Susan Lozier Elected President-Elect of Oceanography Society

February 11, 2013
Contact:

Tim Lucas, 919-613-8084, tdlucas@duke.edu

DURHAM, N.C. – M. Susan Lozier, Ronie-Richele Garcia-Johnson Professor of Physical Oceanography and Bass Fellow at Duke University’s Nicholas School of the Environment, has been elected president-elect of The Oceanography Society (TOS).

Lozier will serve a six-year cycle: two years as the society’s president-elect; two as its president; and two as its past president.

Founded in 1988, TOS is a nonprofit organization that works to disseminate knowledge of oceanography and its application through research and education; to promote communication among oceanographers; and to provide a constituency for consensus-building across all the disciplines of the field.  It is headquartered in Rockville, Md.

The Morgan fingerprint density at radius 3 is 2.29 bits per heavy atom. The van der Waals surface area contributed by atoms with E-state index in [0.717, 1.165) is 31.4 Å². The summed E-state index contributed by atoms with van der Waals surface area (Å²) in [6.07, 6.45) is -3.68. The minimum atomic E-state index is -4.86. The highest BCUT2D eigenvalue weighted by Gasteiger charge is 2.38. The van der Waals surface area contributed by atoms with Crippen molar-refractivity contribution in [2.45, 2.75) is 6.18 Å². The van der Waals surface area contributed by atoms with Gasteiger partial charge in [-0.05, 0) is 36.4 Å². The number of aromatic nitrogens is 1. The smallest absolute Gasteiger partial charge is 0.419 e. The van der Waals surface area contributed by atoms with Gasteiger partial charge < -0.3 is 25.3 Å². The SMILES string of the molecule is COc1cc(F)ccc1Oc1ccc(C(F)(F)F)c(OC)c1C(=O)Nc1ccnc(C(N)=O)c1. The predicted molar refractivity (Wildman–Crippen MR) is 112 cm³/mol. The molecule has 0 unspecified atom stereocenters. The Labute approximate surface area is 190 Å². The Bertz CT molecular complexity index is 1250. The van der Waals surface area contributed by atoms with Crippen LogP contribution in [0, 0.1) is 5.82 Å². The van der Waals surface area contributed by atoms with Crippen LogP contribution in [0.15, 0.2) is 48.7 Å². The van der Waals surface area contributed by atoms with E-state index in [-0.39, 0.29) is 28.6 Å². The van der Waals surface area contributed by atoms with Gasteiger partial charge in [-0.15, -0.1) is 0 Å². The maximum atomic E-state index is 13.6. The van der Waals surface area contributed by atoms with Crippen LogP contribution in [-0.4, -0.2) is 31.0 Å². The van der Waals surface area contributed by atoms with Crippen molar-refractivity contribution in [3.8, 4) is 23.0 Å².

Lozier is a physical oceanographer with interests in large-scale ocean circulation and its links to global climate change. Her studies have appeared in ScienceNature and other top peer-reviewed journals.

A member of the Duke faculty since 1992, she was the recipient of a National Science Foundation Early Career Award in 1996, a Bass Chair for Excellence in Research and Teaching in 2000, and a Duke University Award for Excellence in Mentoring in 2007.  In 2008, she was named a Fellow of the American Meteorological Society.

Lozier serves as chair of the executive committee of Duke University’s Academic Council, and served as chair of the Nicholas School’s Division of Earth and Ocean Sciences from 2006 through 2011.  She is a member of the American Association for the Advancement of Science, the American Geophysical Union, the American Meteorological Society, The Oceanography Society and the Association of Women Geoscientists.

She received a bachelor’s degree in chemical engineering from Purdue University, and a master’s degree in chemical engineering and doctoral degree in physical oceanography from the University of Washington.  After completing her PhD in 1989, she was a postdoctoral scholar at Woods Hole Oceanographic Institution.

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